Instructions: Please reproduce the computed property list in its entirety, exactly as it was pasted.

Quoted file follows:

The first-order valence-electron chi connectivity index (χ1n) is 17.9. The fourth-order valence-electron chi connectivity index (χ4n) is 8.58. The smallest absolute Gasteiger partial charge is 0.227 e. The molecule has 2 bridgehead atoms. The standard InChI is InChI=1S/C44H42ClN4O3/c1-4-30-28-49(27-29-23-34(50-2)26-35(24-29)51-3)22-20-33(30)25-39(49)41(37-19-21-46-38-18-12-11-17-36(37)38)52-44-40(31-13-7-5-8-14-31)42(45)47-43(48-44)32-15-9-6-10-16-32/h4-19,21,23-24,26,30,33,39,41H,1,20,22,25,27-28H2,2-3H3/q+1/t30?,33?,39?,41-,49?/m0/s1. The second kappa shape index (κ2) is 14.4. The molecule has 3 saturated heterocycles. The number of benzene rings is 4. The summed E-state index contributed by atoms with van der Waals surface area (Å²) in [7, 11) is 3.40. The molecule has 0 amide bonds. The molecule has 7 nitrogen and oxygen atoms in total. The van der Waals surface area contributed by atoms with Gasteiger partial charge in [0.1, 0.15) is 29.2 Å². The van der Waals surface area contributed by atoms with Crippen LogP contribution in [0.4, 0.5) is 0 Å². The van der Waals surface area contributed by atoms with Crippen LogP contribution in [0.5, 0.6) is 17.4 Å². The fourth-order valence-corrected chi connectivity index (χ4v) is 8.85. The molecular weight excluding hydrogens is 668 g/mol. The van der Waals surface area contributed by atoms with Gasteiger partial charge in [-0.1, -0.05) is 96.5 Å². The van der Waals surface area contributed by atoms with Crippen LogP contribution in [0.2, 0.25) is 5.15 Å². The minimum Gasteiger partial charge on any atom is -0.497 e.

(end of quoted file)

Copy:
The first-order valence-electron chi connectivity index (χ1n) is 17.9. The fourth-order valence-electron chi connectivity index (χ4n) is 8.58. The smallest absolute Gasteiger partial charge is 0.227 e. The molecule has 2 bridgehead atoms. The standard InChI is InChI=1S/C44H42ClN4O3/c1-4-30-28-49(27-29-23-34(50-2)26-35(24-29)51-3)22-20-33(30)25-39(49)41(37-19-21-46-38-18-12-11-17-36(37)38)52-44-40(31-13-7-5-8-14-31)42(45)47-43(48-44)32-15-9-6-10-16-32/h4-19,21,23-24,26,30,33,39,41H,1,20,22,25,27-28H2,2-3H3/q+1/t30?,33?,39?,41-,49?/m0/s1. The second kappa shape index (κ2) is 14.4. The molecule has 3 saturated heterocycles. The number of benzene rings is 4. The summed E-state index contributed by atoms with van der Waals surface area (Å²) in [7, 11) is 3.40. The molecule has 0 amide bonds. The molecule has 7 nitrogen and oxygen atoms in total. The van der Waals surface area contributed by atoms with Gasteiger partial charge in [0.1, 0.15) is 29.2 Å². The van der Waals surface area contributed by atoms with Crippen LogP contribution in [0.4, 0.5) is 0 Å². The van der Waals surface area contributed by atoms with Crippen LogP contribution in [0.5, 0.6) is 17.4 Å². The fourth-order valence-corrected chi connectivity index (χ4v) is 8.85. The molecular weight excluding hydrogens is 668 g/mol. The van der Waals surface area contributed by atoms with Gasteiger partial charge in [-0.1, -0.05) is 96.5 Å². The van der Waals surface area contributed by atoms with Crippen LogP contribution in [0.2, 0.25) is 5.15 Å². The minimum Gasteiger partial charge on any atom is -0.497 e.